I only once saw this opera, in a superb production by David Pountney at the English National Opera, with Josephine Barstow and Philip Langridge as Katerina and Sergey (oh what heady days were those). Without visual stimulus it can be quite a difficult listen, but this recording is really fantastic. This was the first recording of the orginal score and, if I remember correctly, it won a well-earned Gramophone Award, and probably many others too. Vishevskaya and Gedda could hardly be bettered and Rostropovich brings out the lyrcism as well as the violence in the score. The recording rather favours the voices and, by this time in her career, Vishnevskaya could sound a bit shrill above the stave. There is no doubting, though, that she is the star of the recording, even when it is so well cast as it is here, with Gedda outstanding as Sergei.
 
\"A beautiful voice is not enough.\" Maria Callas

Offline absolutelybaching

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Re: What Opera Are You Listening to Now?
« Reply #3047 on: May 14, 2022, 10:33:16 AM »


I only once saw this opera, in a superb production by David Pountney at the English National Opera, with Josephine Barstow and Philip Langridge as Katerina and Sergey (oh what heady days were those).

I was there for that too! Excellent production: the massed ranks of the troops in their smart overcoats on the scaffolding has lodged deep in my brain!
It is cruel, you know, that music should be so beautiful. (Benjamin Britten)

Offline Mirror Image

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Re: What Opera Are You Listening to Now?
« Reply #3048 on: May 14, 2022, 07:16:39 PM »


I only once saw this opera, in a superb production by David Pountney at the English National Opera, with Josephine Barstow and Philip Langridge as Katerina and Sergey (oh what heady days were those). Without visual stimulus it can be quite a difficult listen, but this recording is really fantastic. This was the first recording of the orginal score and, if I remember correctly, it won a well-earned Gramophone Award, and probably many others too. Vishevskaya and Gedda could hardly be bettered and Rostropovich brings out the lyrcism as well as the violence in the score. The recording rather favours the voices and, by this time in her career, Vishnevskaya could sound a bit shrill above the stave. There is no doubting, though, that she is the star of the recording, even when it is so well cast as it is here, with Gedda outstanding as Sergei.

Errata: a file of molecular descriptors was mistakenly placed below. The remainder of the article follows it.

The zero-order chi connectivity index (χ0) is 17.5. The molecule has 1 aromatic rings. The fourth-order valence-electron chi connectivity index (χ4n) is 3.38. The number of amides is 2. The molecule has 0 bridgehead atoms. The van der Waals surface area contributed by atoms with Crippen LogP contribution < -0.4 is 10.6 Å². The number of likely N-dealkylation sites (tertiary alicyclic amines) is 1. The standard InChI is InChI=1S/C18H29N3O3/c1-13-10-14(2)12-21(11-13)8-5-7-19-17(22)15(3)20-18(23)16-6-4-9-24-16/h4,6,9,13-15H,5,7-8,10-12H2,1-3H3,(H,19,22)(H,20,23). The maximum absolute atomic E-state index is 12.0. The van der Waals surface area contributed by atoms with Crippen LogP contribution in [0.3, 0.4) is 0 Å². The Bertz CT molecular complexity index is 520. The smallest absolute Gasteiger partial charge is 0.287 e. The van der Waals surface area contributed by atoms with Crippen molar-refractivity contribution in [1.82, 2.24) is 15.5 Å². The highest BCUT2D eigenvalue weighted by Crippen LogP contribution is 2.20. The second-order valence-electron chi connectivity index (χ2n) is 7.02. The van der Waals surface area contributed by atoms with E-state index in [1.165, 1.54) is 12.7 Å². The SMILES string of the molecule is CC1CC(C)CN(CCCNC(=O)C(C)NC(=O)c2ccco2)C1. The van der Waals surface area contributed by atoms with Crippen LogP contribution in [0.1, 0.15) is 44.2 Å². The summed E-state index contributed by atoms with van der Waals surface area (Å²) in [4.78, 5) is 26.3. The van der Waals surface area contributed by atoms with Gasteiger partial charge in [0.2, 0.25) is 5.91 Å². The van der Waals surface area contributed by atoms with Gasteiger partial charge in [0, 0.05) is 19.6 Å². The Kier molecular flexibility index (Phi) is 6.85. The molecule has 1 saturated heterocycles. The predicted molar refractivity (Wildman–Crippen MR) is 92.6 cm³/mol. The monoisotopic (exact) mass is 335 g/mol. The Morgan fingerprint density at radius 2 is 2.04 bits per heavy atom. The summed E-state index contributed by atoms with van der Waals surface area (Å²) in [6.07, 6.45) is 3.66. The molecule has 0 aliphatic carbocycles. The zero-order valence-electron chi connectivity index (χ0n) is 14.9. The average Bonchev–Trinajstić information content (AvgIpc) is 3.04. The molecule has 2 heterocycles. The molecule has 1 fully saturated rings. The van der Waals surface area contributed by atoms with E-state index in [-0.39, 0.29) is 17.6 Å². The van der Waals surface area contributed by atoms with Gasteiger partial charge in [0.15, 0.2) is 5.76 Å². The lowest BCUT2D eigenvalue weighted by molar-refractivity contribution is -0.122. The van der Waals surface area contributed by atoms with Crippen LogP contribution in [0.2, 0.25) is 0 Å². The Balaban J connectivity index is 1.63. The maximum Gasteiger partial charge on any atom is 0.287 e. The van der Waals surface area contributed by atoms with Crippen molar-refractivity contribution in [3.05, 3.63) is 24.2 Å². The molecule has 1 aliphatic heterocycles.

This is an excellent recording the best I can remember, but I'm planning on revisiting this opera soon, but I'll be giving this recording a listen (an acquisition made earlier this year or late last year):

"Humility is society's greatest misconception."

My "Top 5" Favorite Composers: Debussy, Mahler, Strauss, Sibelius and Bartók


Offline Tsaraslondon

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Re: What Opera Are You Listening to Now?
« Reply #3049 on: May 14, 2022, 11:38:33 PM »
This is an excellent recording the best I can remember, but I'm planning on revisiting this opera soon, but I'll be giving this recording a listen (an acquisition made earlier this year or late last year):



I'm assuming that recording is of the censored score, when Shostakovich made changes to satisfy the Soviet authorities. The Rostropovich was the first recording of the original score and he was only able to make it because, by that time, he was residing in the West.

\"A beautiful voice is not enough.\" Maria Callas

Offline Tsaraslondon

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Re: What Opera Are You Listening to Now?